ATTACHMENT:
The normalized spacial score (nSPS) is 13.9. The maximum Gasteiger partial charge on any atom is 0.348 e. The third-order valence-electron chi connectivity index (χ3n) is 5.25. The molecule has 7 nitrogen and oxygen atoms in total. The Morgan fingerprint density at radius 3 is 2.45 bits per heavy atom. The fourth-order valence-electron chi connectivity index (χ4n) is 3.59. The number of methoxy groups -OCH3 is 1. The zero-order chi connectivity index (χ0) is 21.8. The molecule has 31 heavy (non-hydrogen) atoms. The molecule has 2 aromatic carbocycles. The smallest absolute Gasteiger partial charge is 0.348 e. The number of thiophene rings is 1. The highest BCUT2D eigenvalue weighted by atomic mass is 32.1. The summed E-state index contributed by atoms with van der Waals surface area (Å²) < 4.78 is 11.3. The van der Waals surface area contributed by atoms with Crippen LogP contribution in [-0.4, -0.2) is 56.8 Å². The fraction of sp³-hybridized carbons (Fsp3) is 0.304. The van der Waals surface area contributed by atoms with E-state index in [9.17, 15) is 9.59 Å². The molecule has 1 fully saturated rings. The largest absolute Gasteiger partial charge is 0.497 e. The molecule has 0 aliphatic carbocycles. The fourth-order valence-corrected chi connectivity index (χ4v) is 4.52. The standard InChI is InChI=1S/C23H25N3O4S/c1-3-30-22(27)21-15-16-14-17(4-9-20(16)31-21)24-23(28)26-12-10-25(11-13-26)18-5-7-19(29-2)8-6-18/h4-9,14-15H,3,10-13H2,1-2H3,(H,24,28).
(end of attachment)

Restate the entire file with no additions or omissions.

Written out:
The normalized spacial score (nSPS) is 13.9. The maximum Gasteiger partial charge on any atom is 0.348 e. The third-order valence-electron chi connectivity index (χ3n) is 5.25. The molecule has 7 nitrogen and oxygen atoms in total. The Morgan fingerprint density at radius 3 is 2.45 bits per heavy atom. The fourth-order valence-electron chi connectivity index (χ4n) is 3.59. The number of methoxy groups -OCH3 is 1. The zero-order chi connectivity index (χ0) is 21.8. The molecule has 31 heavy (non-hydrogen) atoms. The molecule has 2 aromatic carbocycles. The smallest absolute Gasteiger partial charge is 0.348 e. The number of thiophene rings is 1. The highest BCUT2D eigenvalue weighted by atomic mass is 32.1. The summed E-state index contributed by atoms with van der Waals surface area (Å²) < 4.78 is 11.3. The van der Waals surface area contributed by atoms with Crippen LogP contribution in [-0.4, -0.2) is 56.8 Å². The fraction of sp³-hybridized carbons (Fsp3) is 0.304. The van der Waals surface area contributed by atoms with E-state index in [9.17, 15) is 9.59 Å². The molecule has 1 fully saturated rings. The largest absolute Gasteiger partial charge is 0.497 e. The molecule has 0 aliphatic carbocycles. The fourth-order valence-corrected chi connectivity index (χ4v) is 4.52. The standard InChI is InChI=1S/C23H25N3O4S/c1-3-30-22(27)21-15-16-14-17(4-9-20(16)31-21)24-23(28)26-12-10-25(11-13-26)18-5-7-19(29-2)8-6-18/h4-9,14-15H,3,10-13H2,1-2H3,(H,24,28).